Approximate Reasoning Using Anytime Algorithms

Shlomo Zilberstein and Stuart J. Russell. Approximate Reasoning Using Anytime Algorithms. In S. Natarajan (Ed.), Imprecise and Approximate Computation, Kluwer Academic Publishers, 1995.


The complexity of reasoning in intelligent systems makes it undesirable, and sometimes infeasible, to find the optimal action in every situation since the deliberation process itself degrades the performance of the system. The problem is then to construct intelligent systems that react to a situation after performing the "right" amount of thinking. It is by now widely accepted that a successful system must trade off decision quality against the computational requirements of decision-making. Anytime algorithms, introduced by Dean, Horvitz and others in the late 1980's, were designed to offer such a trade-off. We have extended their work to the construction of complex systems that are composed of anytime algorithms. This paper describes the compilation and monitoring mechanisms that are required to build intelligent systems that can efficiently control their deliberation time. We present theoretical results showing that the compilation and monitoring problems are tractable in a wide range of cases, and provide two applications to illustrate the ideas.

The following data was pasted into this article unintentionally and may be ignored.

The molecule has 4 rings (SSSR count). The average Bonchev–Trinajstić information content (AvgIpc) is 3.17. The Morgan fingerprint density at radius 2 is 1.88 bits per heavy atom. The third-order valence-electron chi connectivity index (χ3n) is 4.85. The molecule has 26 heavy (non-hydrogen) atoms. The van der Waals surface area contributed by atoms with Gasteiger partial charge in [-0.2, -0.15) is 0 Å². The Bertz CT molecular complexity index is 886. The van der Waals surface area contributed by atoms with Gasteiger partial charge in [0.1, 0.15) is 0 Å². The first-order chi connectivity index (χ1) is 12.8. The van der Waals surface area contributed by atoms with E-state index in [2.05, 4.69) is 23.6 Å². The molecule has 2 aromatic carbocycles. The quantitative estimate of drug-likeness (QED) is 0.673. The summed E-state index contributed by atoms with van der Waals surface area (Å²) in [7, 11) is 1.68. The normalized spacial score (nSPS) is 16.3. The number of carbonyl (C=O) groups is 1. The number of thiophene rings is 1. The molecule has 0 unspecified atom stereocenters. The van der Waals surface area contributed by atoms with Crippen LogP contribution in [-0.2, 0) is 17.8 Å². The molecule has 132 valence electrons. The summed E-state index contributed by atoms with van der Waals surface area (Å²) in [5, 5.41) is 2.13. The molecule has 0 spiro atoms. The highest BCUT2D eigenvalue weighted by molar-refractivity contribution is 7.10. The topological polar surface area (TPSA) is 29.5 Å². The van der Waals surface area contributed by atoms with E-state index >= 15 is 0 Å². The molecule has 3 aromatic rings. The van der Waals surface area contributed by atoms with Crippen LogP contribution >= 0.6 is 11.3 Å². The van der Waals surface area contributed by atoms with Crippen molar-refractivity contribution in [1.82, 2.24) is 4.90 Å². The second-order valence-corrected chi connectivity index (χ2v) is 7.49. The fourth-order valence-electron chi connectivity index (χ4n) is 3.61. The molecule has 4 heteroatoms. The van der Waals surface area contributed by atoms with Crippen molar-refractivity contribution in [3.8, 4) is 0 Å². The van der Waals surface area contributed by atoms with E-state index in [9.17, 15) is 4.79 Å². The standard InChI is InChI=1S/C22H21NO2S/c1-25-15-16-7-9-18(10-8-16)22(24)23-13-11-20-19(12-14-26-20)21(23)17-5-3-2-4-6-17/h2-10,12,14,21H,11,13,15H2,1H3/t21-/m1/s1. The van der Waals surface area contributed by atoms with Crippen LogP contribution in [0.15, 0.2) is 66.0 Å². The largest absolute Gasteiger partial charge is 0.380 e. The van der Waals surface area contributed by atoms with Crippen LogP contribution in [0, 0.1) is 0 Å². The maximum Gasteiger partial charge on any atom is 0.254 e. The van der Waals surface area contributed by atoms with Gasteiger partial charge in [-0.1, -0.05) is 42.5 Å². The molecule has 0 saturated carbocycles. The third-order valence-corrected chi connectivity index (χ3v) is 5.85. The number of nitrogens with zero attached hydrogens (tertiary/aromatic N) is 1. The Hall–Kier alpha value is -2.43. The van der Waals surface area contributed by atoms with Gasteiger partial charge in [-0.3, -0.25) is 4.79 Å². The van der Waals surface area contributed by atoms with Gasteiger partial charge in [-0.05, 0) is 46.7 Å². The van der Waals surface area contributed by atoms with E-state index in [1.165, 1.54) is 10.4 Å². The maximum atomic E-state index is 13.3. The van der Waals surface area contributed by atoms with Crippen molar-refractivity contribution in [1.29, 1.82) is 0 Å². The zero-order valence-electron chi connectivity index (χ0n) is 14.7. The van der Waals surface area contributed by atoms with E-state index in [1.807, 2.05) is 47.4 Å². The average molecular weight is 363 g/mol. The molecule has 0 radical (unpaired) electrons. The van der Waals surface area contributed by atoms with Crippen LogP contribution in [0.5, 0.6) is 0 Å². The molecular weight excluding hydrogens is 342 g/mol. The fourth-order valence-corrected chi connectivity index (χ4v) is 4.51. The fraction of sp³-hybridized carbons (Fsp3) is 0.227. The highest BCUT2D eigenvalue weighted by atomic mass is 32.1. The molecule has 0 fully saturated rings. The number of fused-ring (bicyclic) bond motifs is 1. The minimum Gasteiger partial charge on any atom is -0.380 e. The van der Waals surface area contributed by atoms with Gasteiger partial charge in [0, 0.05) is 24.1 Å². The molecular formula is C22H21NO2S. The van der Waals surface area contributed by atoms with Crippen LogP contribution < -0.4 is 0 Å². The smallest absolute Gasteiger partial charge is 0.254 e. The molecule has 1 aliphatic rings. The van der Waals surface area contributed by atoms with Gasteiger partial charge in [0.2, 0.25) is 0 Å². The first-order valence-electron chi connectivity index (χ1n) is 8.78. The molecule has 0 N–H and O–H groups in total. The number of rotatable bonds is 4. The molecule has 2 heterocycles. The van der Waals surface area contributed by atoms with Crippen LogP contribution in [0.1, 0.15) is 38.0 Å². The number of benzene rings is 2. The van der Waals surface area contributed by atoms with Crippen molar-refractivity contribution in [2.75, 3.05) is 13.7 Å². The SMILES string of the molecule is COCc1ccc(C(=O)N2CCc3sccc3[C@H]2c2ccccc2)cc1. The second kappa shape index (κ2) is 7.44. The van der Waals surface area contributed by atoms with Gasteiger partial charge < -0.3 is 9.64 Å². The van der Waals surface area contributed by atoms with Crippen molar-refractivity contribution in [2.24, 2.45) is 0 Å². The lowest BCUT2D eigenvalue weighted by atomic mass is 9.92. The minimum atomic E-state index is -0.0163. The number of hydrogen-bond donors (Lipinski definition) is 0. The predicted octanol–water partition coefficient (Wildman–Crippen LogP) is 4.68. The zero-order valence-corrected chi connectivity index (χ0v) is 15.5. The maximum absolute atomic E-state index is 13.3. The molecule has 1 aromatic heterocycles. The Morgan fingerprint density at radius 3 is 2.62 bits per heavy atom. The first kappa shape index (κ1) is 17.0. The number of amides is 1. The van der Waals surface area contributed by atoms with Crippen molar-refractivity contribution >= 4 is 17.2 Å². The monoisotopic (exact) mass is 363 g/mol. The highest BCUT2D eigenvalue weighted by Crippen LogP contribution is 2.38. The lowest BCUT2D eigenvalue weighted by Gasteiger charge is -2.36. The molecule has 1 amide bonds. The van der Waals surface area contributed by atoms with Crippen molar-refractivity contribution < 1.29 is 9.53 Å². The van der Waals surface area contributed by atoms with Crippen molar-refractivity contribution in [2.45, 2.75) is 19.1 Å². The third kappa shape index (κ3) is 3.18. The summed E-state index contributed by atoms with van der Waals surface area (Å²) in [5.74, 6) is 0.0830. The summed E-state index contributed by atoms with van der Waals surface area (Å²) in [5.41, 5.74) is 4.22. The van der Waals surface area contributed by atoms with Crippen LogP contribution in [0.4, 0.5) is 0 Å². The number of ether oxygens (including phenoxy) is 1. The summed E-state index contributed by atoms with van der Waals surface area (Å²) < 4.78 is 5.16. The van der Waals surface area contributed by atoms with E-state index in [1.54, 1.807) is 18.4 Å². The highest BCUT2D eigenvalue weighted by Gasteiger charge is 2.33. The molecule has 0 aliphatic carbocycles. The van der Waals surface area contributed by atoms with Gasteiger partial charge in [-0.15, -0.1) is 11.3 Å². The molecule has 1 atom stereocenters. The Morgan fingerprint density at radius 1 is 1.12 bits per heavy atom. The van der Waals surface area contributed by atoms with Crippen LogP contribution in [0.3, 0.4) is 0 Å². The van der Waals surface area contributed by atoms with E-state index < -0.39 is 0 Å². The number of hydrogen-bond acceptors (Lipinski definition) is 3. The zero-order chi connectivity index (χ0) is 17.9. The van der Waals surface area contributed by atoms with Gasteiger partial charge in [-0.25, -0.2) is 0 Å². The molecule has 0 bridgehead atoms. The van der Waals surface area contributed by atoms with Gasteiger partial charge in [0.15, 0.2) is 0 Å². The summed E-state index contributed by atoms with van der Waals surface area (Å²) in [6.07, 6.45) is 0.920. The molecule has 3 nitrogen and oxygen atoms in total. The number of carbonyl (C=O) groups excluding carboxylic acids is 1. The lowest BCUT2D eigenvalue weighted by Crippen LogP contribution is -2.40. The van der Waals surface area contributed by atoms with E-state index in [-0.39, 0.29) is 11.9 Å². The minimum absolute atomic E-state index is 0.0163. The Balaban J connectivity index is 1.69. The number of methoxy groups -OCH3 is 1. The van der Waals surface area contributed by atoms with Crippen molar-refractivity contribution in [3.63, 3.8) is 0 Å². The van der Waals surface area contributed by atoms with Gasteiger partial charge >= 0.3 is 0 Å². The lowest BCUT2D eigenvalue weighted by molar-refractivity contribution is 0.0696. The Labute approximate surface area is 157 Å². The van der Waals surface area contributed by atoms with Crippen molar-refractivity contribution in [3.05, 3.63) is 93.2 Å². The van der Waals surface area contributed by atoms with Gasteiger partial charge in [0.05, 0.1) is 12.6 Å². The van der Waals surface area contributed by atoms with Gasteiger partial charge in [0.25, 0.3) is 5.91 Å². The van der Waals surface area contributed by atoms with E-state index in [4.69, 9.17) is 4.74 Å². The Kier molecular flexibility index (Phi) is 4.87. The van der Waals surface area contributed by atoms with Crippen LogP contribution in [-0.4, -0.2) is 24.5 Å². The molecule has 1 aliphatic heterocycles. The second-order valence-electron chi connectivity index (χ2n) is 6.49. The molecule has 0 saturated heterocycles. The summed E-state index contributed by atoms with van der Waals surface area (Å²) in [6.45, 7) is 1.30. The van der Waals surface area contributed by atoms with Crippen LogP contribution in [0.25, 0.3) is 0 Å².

Bibtex entry:

  author	= {Shlomo Zilberstein and Stuart J. Russell},
  title		= {Approximate Reasoning Using Anytime Algorithms},
  booktitle     = {Imprecise and Approximate Computation},
  editor        = {S. Natarajan},
  year		= {1995},
  pages		= {},
  address       = {},
  publisher     = {Kluwer Academic Publishers},
  url		= {}
UMass Amherst